Waiting for Koizumi

A Look at Japanese Politics

"One more for the road?"

The bartender stood behind the counter, drying the inside of a pint glass with a white towel. Before I had a chance to raise my head from the copper bar top and answer (with the only answer I've ever given to that particular question), the phone rang.

"It's for you," he said and handed me the phone.

I raised the receiver to my ear: "Koizumi is going to Yasukuni Shrine this afternoon - two days early! We can't get scooped by the other media outlets!" It was none other than junior reporter Junko.

"Morning, my dear..." I paused and made an affirmative motion to the bartender. He then retrieved a fresh glass and slowly lowered the tap to begin the process that ends in a pint of Ireland's finest stout.

As she started talking again, I raised my head from the counter and reached for my pack of cigarettes.

"Well of course," I said. "I'm carefully monitoring Koizumi's movements as we speak. Just like I said I would." The bartender cut the tap, allowing the white froth to recede from the rim of the glass so that he may continue in a few moments without injury to the precious deep brown elixir.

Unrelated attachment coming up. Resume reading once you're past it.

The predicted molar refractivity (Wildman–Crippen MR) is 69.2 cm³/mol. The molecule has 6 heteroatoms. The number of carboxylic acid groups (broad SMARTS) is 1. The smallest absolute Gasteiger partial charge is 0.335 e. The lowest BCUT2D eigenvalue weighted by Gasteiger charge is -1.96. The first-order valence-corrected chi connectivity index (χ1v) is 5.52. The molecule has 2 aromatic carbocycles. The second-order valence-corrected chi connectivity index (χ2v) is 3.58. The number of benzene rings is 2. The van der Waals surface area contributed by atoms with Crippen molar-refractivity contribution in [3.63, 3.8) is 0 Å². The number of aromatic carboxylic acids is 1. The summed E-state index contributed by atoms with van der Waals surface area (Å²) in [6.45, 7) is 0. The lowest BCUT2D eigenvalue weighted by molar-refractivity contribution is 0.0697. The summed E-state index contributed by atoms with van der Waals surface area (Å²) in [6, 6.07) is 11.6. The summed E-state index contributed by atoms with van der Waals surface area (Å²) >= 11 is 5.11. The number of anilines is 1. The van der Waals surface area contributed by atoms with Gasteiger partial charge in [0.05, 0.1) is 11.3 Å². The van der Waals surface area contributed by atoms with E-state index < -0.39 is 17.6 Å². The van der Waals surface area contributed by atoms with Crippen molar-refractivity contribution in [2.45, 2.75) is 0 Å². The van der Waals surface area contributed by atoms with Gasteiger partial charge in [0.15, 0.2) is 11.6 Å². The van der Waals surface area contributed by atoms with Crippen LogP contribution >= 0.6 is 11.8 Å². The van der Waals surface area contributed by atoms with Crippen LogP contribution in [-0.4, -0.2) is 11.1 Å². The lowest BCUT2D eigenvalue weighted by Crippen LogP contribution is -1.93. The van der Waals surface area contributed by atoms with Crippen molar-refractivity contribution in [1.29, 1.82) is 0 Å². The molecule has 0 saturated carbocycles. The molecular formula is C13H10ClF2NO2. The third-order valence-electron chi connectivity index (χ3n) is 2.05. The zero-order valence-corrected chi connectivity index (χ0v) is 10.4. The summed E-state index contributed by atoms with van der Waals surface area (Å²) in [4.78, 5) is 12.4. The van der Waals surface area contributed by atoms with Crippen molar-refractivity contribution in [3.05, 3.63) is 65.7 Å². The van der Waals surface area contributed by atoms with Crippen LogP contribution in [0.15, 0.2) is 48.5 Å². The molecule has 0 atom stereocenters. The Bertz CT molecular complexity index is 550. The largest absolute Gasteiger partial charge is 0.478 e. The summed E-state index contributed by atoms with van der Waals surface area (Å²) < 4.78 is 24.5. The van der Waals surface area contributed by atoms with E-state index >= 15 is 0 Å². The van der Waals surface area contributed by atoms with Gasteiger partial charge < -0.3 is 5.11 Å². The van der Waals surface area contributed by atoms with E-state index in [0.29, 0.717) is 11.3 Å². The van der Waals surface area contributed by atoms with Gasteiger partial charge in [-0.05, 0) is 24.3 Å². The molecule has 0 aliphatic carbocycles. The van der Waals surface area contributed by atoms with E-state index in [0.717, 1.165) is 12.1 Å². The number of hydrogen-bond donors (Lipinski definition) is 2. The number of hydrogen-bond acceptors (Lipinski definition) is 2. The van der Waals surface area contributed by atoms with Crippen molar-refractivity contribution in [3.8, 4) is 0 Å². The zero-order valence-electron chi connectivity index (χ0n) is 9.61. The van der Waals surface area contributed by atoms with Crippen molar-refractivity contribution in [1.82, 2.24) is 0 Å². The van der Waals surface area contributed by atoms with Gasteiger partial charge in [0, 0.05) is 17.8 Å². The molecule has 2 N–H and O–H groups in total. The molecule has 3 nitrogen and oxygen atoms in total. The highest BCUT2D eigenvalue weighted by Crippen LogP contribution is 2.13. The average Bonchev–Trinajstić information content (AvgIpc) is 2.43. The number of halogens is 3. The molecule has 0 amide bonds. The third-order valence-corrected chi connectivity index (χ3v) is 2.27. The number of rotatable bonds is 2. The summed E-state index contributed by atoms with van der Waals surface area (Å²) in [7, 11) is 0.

She continued, indicating that she wanted to meet at the shrine's front gate in a half hour. For future means of avoidance, I asked how she was able to locate me on this mid-morning.

"I see," I said. "So you created a GIS grid, digitizing the locations of all the pubs in the shrine's vicinity, and then called the one with the shortest radial distance to the front gate." While the bartender slowly pulled down the tap again to cap off the pint, I continued, with the least possible sincerity, "Happy to see that you are putting that new mapping software package I got you to good use."

I put the receiver back in the cradle and lit a cigarette, cursing my selection of birthday presents. The bartender slowly pushed my road companion across the counter.

Since being elected Prime Minister earlier this year, Junichiro Koizumi has maintained that he will pay an official visit to Yasukuni Shrine on August 15th - the date of Japan's surrender in WWII. Like with prime ministers before him, this sort of pledge has raised friction in South Korean, Chinese, and even domestic circles.